E.T. the Extra-Terrestrial (also referred to simply as E.T.) is a 1982 adventure video game developed and published by Atari, Inc. for the Atari 2600 video game console. It is based on the film of the same name, and was designed by Howard Scott Warshaw. The objective of the game is to guide the eponymous character through various screens to collect three pieces of an interplanetary telephone that will allow him to contact his home planet.
Warshaw intended the game to be an innovative adaptation of the film, and Atari thought it would achieve high sales figures based on its connection with the film, which was extremely popular throughout the world. Negotiations to secure the rights to make the game ended in late July 1982, giving Warshaw only five and a half weeks to develop the game in time for the 1982 Christmas season. The result is often cited as one of the worst video games released and was one of the biggest commercial failures in video gaming history. The game's commercial failure and resulting effects on Atari are frequently cited as a contributing factor to the video game industry crash of 1983.
E.T. is an adventure game in which players control an alien (E.T.) from a top-down perspective. The objective of the game is to collect three pieces of an interplanetary telephone. The pieces are found scattered randomly throughout various pits (also referred to as wells). The player is provided with an on-screen energy bar, which decreases when E.T. performs any actions (including moving, teleporting, or falling into a pit, as well as levitating back to the top). To prevent this, E.T. can collect Reese's Pieces, which are used to restore his energy or, when nine are collected, E.T. can call Elliott to obtain a piece of the telephone, or the player can save the candy pieces for bonus points at the end. After the three phone pieces have been collected, the player must guide E.T. to an area where he can use the phone, which allows him to call his home planet. When the call is made, E.T. must reach the spaceship in a given time limit. Once E.T. gets to the forest where his ship abandoned him and stands and waits in the designated area for the ship to come, the ship will appear on screen and take him back to his home planet. Then the game starts over, with the same difficulty level, while changing the location of the telephone pieces. The score obtained during the round is carried over to the next iteration. The game ends when the energy bar depletes. E.T. has three lives and if he dies within those three lives Elliot will come in and revive him. E.T. can get a fourth life if the player is lucky enough to find a geranium in one of the wells. It turns into a sprite from some games that Howard Scott Warshaw made (e.g. Raiders of the Lost Ark.).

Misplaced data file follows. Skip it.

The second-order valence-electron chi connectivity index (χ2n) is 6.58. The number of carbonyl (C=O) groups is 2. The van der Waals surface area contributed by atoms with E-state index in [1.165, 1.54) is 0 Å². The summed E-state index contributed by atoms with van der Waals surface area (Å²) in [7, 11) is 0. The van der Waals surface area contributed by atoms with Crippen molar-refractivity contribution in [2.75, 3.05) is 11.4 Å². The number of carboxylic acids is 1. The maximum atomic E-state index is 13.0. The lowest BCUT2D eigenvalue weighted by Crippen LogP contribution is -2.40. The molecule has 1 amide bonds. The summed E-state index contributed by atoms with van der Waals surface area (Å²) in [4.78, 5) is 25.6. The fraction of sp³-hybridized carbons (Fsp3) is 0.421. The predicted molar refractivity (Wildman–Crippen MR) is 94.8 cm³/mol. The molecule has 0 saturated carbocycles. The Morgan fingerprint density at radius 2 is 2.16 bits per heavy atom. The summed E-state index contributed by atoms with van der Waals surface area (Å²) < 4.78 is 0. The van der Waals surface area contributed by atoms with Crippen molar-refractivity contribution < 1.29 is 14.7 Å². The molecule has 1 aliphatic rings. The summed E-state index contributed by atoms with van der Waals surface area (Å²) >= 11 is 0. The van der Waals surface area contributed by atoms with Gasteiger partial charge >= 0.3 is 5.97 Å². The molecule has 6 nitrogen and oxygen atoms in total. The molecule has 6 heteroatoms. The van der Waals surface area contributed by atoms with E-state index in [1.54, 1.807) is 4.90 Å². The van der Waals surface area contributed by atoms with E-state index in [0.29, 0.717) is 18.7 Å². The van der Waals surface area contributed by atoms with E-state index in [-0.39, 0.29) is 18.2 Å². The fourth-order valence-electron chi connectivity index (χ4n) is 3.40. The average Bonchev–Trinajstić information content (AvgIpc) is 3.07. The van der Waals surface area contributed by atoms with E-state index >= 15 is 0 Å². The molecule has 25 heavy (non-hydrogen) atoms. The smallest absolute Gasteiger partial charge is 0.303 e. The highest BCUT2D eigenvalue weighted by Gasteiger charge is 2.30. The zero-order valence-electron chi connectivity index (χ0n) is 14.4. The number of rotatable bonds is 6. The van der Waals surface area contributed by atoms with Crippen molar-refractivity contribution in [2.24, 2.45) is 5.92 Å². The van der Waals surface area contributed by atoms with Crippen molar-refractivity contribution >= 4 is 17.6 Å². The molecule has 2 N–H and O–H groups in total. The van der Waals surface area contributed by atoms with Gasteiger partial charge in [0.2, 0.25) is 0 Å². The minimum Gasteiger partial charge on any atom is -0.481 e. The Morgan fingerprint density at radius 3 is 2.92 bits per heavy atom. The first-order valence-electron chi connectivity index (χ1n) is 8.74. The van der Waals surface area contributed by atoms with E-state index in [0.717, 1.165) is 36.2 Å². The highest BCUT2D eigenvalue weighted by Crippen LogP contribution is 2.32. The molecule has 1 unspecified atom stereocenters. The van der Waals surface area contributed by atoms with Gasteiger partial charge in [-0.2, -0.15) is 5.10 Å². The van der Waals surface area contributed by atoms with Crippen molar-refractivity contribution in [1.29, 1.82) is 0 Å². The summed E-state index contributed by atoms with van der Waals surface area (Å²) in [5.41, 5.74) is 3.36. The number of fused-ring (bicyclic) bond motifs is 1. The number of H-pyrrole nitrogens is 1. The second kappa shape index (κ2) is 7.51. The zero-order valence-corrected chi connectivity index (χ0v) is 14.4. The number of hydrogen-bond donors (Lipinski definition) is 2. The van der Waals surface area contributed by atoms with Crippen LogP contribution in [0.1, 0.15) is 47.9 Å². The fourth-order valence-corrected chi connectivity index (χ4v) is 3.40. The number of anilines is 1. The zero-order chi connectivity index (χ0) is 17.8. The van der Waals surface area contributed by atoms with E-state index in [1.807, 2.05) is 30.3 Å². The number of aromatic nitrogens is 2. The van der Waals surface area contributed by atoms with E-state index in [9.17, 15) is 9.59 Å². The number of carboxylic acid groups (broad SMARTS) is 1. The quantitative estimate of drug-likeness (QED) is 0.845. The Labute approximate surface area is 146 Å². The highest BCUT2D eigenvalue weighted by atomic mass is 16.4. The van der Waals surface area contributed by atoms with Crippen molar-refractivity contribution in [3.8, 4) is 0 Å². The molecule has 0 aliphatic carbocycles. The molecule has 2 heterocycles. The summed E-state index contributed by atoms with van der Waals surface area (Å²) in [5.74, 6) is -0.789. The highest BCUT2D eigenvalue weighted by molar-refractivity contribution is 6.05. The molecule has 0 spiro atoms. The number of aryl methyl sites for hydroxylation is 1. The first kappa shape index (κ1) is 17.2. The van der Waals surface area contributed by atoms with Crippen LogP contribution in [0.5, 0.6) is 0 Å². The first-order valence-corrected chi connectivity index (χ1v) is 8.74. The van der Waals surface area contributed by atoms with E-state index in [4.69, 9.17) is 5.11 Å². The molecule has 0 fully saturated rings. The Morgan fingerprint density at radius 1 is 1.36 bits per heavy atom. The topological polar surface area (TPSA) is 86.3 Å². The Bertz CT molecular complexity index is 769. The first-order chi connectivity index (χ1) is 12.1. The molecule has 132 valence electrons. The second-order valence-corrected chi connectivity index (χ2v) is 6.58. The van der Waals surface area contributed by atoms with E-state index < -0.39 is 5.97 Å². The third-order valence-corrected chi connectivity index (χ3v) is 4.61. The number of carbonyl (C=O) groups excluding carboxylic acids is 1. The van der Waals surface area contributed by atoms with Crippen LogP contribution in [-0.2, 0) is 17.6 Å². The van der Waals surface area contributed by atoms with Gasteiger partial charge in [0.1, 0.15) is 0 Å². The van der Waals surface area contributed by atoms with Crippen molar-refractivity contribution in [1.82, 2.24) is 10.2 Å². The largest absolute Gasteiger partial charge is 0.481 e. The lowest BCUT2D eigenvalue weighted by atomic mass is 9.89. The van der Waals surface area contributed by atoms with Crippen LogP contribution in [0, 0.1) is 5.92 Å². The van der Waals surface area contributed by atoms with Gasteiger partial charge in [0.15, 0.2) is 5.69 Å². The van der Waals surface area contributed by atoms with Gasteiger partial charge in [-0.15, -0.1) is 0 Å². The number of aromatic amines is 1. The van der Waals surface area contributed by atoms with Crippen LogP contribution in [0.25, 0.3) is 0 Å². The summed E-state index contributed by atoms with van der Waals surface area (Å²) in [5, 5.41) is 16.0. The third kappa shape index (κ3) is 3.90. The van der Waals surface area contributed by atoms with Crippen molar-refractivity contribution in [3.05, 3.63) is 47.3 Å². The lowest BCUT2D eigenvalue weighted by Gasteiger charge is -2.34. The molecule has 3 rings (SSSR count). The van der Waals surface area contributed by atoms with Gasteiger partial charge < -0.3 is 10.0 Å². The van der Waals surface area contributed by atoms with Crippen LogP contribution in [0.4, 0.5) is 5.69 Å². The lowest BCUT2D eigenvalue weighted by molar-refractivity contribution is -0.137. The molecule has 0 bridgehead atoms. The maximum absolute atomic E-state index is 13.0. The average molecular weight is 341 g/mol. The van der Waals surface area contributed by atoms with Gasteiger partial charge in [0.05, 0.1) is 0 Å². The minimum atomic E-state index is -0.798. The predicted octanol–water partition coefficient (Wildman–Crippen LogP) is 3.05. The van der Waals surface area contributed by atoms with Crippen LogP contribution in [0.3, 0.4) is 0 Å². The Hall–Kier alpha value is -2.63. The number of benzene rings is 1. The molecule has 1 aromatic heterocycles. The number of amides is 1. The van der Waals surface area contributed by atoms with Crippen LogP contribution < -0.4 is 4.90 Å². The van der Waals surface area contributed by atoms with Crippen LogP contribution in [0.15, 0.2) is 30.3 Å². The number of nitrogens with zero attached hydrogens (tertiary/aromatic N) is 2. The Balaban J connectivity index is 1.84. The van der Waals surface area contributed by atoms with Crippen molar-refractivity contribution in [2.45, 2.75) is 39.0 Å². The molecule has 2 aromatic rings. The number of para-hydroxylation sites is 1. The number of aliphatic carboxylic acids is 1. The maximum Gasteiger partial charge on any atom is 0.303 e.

The game is divided into six environments, each representing a different setting from the film. To accomplish the objective of the game, the player must guide E.T. into the wells. Once all items found in a well are collected, the player must levitate E.T. out of them. An icon at the top of each screen represents the current area, each area enabling the player to perform different actions. Antagonists include a scientist who takes E.T. for observation and an FBI agent who chases the alien to confiscate one of the collected telephone pieces, or candy. The game offers diverse difficulty settings that affect the number and speed of humans present, and the conditions needed to accomplish the objective.
This version of E.T. The Extra-Terrestrial was designed for Atari 2600, which was commercially very successful video game console of second generation produced by Atari from 1977 to 1992. It was the first console that used removable memory modules with games. At the time of its greatest fame, more than 30 million units of this console were sold for about $ 200 a piece. To date, the game library for this console contains nearly 1,000 original games. More information about the
Atari 2600 can be found here.
Recommended Game Controllers:
You can control this game easily by using the keyboard of your PC (see the table next to the game). However, for maximum gaming enjoyment, we strongly recommend using a USB joystick that you simply plug into the USB port of your computer. If you do not have a joystick, buy a suitable USB controller in Amazon or in some of your favorite online stores.
Available online emulators:
4 different online emulators are available for E.T. The Extra-Terrestrial. These emulators differ not only in the technology they use to emulate old games, but also in support of various game controllers, multiplayer mode, mobile phone touchscreen, emulation speed, absence or presence of embedded ads and in many other parameters. For
maximum gaming enjoyment, it's important to choose the right emulator, because on each PC and in different Internet browsers, the individual emulators behave differently. The basic
features of each emulator available for this game E.T. The Extra-Terrestrial are summarized in the following table:
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